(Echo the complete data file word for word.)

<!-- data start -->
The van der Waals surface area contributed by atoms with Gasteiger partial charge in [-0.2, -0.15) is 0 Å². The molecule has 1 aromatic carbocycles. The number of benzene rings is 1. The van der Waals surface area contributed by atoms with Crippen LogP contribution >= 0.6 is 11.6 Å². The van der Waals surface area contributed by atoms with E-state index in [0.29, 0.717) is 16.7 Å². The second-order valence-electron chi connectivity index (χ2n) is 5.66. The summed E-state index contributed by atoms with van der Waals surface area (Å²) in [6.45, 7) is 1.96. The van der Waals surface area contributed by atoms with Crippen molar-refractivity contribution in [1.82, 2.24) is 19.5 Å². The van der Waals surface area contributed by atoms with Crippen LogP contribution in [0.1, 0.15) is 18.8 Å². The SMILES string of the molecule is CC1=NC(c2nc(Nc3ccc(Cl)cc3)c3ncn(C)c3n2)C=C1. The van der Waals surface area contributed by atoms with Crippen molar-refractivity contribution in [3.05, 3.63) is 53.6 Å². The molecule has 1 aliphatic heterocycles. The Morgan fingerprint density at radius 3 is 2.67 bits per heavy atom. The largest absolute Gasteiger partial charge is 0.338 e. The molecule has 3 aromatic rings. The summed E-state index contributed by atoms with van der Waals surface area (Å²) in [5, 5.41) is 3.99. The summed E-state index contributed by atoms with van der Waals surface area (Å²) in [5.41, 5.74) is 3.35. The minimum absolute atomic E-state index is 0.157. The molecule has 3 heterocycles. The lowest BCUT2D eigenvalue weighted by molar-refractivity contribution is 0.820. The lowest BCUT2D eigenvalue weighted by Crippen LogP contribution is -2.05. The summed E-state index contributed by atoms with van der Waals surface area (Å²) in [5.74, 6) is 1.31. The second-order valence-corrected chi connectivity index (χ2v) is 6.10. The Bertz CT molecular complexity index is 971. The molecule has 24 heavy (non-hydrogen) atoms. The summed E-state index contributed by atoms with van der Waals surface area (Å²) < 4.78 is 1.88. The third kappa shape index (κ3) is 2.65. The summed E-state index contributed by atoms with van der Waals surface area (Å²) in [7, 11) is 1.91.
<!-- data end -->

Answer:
The van der Waals surface area contributed by atoms with Gasteiger partial charge in [-0.2, -0.15) is 0 Å². The molecule has 1 aromatic carbocycles. The number of benzene rings is 1. The van der Waals surface area contributed by atoms with Crippen LogP contribution >= 0.6 is 11.6 Å². The van der Waals surface area contributed by atoms with E-state index in [0.29, 0.717) is 16.7 Å². The second-order valence-electron chi connectivity index (χ2n) is 5.66. The summed E-state index contributed by atoms with van der Waals surface area (Å²) in [6.45, 7) is 1.96. The van der Waals surface area contributed by atoms with Crippen molar-refractivity contribution in [1.82, 2.24) is 19.5 Å². The van der Waals surface area contributed by atoms with Crippen LogP contribution in [0.1, 0.15) is 18.8 Å². The SMILES string of the molecule is CC1=NC(c2nc(Nc3ccc(Cl)cc3)c3ncn(C)c3n2)C=C1. The van der Waals surface area contributed by atoms with Crippen molar-refractivity contribution in [3.05, 3.63) is 53.6 Å². The molecule has 1 aliphatic heterocycles. The Morgan fingerprint density at radius 3 is 2.67 bits per heavy atom. The largest absolute Gasteiger partial charge is 0.338 e. The molecule has 3 aromatic rings. The summed E-state index contributed by atoms with van der Waals surface area (Å²) in [5, 5.41) is 3.99. The summed E-state index contributed by atoms with van der Waals surface area (Å²) in [5.41, 5.74) is 3.35. The minimum absolute atomic E-state index is 0.157. The molecule has 3 heterocycles. The lowest BCUT2D eigenvalue weighted by molar-refractivity contribution is 0.820. The lowest BCUT2D eigenvalue weighted by Crippen LogP contribution is -2.05. The summed E-state index contributed by atoms with van der Waals surface area (Å²) in [5.74, 6) is 1.31. The second-order valence-corrected chi connectivity index (χ2v) is 6.10. The Bertz CT molecular complexity index is 971. The molecule has 24 heavy (non-hydrogen) atoms. The summed E-state index contributed by atoms with van der Waals surface area (Å²) < 4.78 is 1.88. The third kappa shape index (κ3) is 2.65. The summed E-state index contributed by atoms with van der Waals surface area (Å²) in [7, 11) is 1.91.